There's an interesting political angle to Gov. Arnold Schwarzenegger's recent approval of AB 2987, the Digital Infrastructure and Video Competition Act of 2006, that hasn't been picked up by the mainstream media.
Readers of this blog should be familiar with this legislation that takes effect next year and puts the California Public Utilities Commission in charge of issuing franchises to cable companies and telcos. For the major players such as Comcast and AT&T, the legislation requires the companies to upgrade their networks to provide video services and broadband Internet for only half or less of their service areas by Jan. 1, 2012.
Most likely, residents and businesses located in more densely populated coastal urban areas -- which also tend to lean Democratic and hence are dubbed "Blue" California -- will be in this group. Less densely populated inland areas -- Republican leaning "Red" California -- are likely to be given low priority by the cable and telco providers and left on the wrong side of the digital divide.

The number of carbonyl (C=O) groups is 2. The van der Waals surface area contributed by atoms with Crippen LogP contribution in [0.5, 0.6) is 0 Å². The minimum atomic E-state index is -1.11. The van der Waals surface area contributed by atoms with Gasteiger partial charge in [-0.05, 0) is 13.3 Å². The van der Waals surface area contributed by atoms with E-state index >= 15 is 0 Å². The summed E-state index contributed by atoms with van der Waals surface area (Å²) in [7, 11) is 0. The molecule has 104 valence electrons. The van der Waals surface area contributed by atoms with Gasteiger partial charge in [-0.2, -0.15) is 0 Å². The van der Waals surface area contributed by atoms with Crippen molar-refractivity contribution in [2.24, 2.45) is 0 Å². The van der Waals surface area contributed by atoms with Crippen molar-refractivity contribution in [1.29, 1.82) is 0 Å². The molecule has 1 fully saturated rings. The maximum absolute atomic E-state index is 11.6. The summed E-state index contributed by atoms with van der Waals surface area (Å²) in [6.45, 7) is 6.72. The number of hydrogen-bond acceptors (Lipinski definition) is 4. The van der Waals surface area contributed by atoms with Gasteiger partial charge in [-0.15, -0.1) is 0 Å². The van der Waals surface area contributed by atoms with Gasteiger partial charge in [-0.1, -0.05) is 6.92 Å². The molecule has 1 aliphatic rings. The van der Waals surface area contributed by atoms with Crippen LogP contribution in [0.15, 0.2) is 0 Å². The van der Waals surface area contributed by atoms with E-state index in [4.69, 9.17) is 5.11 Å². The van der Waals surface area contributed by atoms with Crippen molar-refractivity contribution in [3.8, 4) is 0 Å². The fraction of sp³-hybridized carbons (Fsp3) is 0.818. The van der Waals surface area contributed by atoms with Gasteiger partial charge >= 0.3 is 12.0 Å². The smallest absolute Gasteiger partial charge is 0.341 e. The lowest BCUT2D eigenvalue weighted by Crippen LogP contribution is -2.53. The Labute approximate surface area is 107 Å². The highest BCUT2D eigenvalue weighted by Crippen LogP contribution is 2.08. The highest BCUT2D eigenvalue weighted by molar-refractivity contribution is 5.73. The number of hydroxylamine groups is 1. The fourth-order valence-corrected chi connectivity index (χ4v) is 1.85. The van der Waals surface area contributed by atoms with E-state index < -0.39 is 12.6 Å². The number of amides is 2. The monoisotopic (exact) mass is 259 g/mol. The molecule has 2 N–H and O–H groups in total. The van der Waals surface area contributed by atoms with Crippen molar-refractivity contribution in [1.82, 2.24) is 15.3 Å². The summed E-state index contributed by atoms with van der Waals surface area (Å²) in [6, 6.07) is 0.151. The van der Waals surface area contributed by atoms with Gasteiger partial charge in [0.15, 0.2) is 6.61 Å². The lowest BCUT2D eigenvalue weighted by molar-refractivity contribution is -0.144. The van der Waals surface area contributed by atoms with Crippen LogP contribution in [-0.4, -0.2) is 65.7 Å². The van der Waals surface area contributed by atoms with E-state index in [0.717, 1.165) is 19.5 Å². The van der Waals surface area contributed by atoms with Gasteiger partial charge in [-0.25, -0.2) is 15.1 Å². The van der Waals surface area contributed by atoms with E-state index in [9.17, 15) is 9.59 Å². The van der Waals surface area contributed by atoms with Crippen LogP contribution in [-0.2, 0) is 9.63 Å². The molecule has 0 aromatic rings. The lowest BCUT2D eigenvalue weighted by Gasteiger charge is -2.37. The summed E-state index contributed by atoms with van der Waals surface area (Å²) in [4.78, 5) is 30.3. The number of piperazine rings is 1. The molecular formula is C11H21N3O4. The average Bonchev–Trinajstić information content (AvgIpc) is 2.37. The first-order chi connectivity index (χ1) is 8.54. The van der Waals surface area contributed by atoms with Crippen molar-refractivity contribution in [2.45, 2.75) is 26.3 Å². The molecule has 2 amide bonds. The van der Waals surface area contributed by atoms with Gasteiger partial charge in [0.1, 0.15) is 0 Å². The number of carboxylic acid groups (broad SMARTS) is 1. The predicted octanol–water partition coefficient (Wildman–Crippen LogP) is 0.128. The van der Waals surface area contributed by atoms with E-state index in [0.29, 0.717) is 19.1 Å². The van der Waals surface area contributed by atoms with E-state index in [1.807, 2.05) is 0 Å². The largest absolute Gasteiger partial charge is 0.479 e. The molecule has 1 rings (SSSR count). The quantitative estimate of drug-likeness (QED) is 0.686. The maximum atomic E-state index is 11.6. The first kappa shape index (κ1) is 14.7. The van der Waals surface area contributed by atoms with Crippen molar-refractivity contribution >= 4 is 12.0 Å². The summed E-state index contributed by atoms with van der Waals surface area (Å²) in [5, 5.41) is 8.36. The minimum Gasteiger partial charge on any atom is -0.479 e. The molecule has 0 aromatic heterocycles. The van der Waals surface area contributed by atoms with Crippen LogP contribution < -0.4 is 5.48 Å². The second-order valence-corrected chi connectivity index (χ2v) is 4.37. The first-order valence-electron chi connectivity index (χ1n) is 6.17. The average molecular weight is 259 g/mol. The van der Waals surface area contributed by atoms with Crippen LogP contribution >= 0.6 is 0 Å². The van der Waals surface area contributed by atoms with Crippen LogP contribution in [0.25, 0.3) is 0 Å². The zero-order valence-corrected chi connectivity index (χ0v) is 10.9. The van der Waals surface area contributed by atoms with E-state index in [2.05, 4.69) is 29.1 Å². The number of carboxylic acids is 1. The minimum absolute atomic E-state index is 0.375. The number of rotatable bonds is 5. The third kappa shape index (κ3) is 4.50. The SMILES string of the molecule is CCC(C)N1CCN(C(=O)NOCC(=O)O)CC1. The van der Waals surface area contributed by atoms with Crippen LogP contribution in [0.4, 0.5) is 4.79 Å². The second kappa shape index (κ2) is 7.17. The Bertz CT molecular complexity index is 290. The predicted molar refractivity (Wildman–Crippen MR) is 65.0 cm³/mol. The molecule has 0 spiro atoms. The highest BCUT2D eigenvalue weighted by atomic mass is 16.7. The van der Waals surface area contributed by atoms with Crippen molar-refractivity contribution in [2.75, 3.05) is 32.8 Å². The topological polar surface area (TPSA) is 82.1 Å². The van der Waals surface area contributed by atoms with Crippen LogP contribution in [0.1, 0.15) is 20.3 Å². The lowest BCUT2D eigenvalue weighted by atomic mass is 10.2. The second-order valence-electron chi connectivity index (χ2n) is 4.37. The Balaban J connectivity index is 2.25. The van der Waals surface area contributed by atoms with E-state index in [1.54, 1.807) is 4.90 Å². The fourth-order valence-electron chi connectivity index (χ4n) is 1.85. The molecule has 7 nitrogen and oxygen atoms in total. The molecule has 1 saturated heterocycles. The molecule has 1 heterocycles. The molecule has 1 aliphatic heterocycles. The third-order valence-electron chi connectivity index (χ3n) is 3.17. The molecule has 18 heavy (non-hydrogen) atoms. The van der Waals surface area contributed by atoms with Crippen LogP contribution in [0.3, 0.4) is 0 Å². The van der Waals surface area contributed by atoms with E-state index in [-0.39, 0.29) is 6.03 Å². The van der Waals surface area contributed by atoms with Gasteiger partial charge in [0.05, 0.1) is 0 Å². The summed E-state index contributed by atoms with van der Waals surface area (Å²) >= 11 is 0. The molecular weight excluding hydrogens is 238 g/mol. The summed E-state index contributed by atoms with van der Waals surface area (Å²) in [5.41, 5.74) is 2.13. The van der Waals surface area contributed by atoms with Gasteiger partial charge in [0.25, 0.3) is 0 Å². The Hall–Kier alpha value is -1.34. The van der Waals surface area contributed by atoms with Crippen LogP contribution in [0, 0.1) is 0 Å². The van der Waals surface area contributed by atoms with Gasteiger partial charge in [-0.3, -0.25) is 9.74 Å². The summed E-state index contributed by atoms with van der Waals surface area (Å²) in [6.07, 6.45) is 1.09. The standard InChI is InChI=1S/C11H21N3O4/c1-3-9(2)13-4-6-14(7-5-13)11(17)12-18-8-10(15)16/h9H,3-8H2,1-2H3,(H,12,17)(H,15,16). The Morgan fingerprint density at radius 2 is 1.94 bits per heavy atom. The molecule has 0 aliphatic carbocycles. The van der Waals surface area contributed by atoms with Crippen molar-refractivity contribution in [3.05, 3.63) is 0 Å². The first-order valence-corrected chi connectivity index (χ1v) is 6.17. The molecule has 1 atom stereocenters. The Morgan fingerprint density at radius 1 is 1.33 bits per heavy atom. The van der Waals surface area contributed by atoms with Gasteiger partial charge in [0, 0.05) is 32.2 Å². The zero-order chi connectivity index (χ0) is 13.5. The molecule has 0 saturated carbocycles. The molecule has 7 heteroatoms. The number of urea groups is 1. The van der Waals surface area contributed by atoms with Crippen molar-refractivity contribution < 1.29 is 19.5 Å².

Schwarzenegger may have been attempting to make nice with legislative Democrats in this election year by approving AB 2987, championed by Democratic speaker Fabian Nunez. But he left his political base in GOP Red California hung out to dry while Blue California is likely to be first in line for advanced telecommunications and video services.